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Welcome to The Lombok Guide – Lombok's complete tourism paper and your guide to the best that the island has to offer. The Lombok Guide is published on Lombok every two weeks and contains valuable information for all visitors to our magical island.

What a wonderful Christmas and New Year season Lombok has had this year! Thousands of people visited our enchanted island and enjoyed the festive celebrations organised by Lombok's hotels, restaurants and bars. It was a great start to what looks like being a bright new year in Lombok.

Looking back over 2008, there are many things to be positive about as we head into 2009.

Construction is going ahead on the Lombok International Airport and both national and regional governments are committed to making the airport vision a reality in 2010. The announcement of major investment by Dubai-based development group, Emaar Properties, on Lombok's south coast sparked a wave of land investment not only in the south, but around the island. Talk of more major developments being proposed in the coming year can only drive Lombok's popularity higher.

Despite talk of a global recession, many are predicting a good year for this special island. While European holidays and long-distance airfares may be off the agenda for most, Indonesia remains an affordable and good value holiday destination and Lombok, with its stunning natural beauty and laid-back charm, is one of the best destinations in South East Asia to escape the recession woes.

To find out more, pick up a copy of The Guide from the locations listed on page 30 or visit us at www.thelombokguide.com and discover the magic of Lombok for yourself… like thousands of others, you'll be enchanted!

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Thousands of foreign and domestic tourists flocked to Lombok to celebrate island-style over the Christmas and New Year period. Many hotels on the island reported full bookings, especially at New Year, and the popular island of Gili Trawangan was packed with partygoers and holidaymakers, as usual.

In the main tourism centre of Senggigi, crowds of people turned out on the streets on New Year's Eve to dine at the restaurants and bar hop through the parties taking place along the main strip. Traffic was backed up for hours, although there were no problems and the crowds were all quick to wish each other a “Happy New Year!”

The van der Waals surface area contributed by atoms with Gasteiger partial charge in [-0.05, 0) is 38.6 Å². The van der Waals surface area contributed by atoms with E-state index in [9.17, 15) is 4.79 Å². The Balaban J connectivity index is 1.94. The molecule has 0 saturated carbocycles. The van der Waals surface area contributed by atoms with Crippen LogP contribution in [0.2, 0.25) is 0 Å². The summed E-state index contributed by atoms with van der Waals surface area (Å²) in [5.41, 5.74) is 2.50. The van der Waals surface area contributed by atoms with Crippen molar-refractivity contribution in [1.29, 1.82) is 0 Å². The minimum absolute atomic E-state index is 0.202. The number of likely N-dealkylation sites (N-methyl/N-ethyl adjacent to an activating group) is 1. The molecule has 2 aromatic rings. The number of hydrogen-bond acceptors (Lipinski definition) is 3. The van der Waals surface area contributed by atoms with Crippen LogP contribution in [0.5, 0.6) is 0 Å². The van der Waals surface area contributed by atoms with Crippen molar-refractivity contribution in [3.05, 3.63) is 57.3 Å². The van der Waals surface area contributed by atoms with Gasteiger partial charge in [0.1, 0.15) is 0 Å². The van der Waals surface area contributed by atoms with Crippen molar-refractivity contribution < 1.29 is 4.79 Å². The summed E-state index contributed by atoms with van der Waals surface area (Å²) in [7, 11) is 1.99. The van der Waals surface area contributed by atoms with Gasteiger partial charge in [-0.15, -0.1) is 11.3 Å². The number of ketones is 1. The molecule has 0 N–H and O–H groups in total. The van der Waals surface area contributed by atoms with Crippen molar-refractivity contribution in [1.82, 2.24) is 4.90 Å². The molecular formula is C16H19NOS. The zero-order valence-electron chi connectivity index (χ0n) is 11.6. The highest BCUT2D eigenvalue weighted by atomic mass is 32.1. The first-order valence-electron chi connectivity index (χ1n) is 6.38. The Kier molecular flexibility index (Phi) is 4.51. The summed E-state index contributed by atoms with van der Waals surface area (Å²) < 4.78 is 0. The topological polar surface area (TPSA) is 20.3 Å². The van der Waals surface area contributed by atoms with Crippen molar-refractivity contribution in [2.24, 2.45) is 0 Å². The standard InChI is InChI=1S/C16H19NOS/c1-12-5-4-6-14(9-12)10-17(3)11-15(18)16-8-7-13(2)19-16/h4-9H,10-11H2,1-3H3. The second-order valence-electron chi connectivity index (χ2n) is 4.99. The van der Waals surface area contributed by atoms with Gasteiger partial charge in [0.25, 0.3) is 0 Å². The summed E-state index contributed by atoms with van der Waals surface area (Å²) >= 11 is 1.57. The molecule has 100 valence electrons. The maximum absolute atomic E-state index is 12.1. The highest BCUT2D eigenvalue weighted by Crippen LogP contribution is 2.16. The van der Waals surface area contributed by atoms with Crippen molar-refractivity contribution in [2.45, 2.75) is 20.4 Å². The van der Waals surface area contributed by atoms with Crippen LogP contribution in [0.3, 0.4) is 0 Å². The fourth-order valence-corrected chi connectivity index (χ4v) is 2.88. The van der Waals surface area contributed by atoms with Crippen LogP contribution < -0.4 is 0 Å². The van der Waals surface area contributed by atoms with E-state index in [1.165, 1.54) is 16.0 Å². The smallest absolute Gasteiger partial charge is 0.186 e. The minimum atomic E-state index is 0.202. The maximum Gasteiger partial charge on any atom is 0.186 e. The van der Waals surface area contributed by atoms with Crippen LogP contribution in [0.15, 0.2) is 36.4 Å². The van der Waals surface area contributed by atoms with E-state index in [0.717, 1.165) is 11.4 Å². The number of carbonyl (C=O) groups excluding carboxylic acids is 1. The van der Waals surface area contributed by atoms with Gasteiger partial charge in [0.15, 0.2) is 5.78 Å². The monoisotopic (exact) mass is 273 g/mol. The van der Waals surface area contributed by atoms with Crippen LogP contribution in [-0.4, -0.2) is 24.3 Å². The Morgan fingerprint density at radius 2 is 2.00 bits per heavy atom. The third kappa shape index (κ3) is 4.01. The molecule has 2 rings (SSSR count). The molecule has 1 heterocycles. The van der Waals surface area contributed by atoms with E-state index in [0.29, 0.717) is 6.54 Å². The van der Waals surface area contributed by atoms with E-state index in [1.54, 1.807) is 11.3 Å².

Despite the unseasonal hot and sunny days Lombok enjoyed over Christmas, many event organisers were worried that a return to the usual December monsoon rains would spoil the parties, most of which took place outdoors in hotel gardens and along the beaches. As it was, continual rain started the day before and New Year's Eve was a bit wet, with on and off showers; but not enough rain fell to deter the happy crowds.

Later in the evening, popular nightclubs and bars such as Happy Café, Papaya and Sahara Club were packed with partiers enjoying the music by live bands, while the annual New Year's Eve party at Marina Café drew huge crowds and had everyone partying until the wee hours of New Year.

One of the biggest parties in town was held on the beachfront at the Senggigi Beach Hotel. Several hundred people joined in the festivities on Senggigi Beach, where the adjacent Santosa Villas and Resort and the Sheraton Senggigi Resort were also hosting large parties. The entire bay was lit up at midnight, with each hotel competing for the best fireworks display.

The Senggigi Beach Hotel set up a fantastic venue, with decorated tables on the soft sand of the beach and a large stage and dance floor specially erected for the night. Lanterns and candles lit up the beachfront, with tented pavilions surrounding the area, each featuring a different type of cuisine to be enjoyed by the guests. BBQ stations served a dazzling selection of fresh seafoods and imported meats, while other stations featured pastas, curries, salads and a huge array of other festive foods.

Early in the evening, the regular Senggigi Beach Hotel house band kept guests entertained during their meal with acoustic music, featuring popular songs and Indonesian melodies. There were also special door prizes awarded to lucky guests, who received accommodation packages and airline tickets from Garuda Indonesia.

The highlight of the evening was the performance by one of the most popular local bands in Lombok, “Not Bad Band”. Usually seen playing regularly at Happy Café, Not Bad Band have attracted a crowd of fans locally with their polished vocals and talented guitarists, drums and percussion. Playing a selection of top hits from the 70's, 80's and 90's, mostly rock and roll and blues, the band had the crowd up and dancing until 2 am.

The Holiday Resort in Mangsit had a party with a difference, starting the New Year with a celebration dedicated to the Earth with an environmentally-aware theme, called “We Are Living On The Same Earth, Save It For The Future Live.”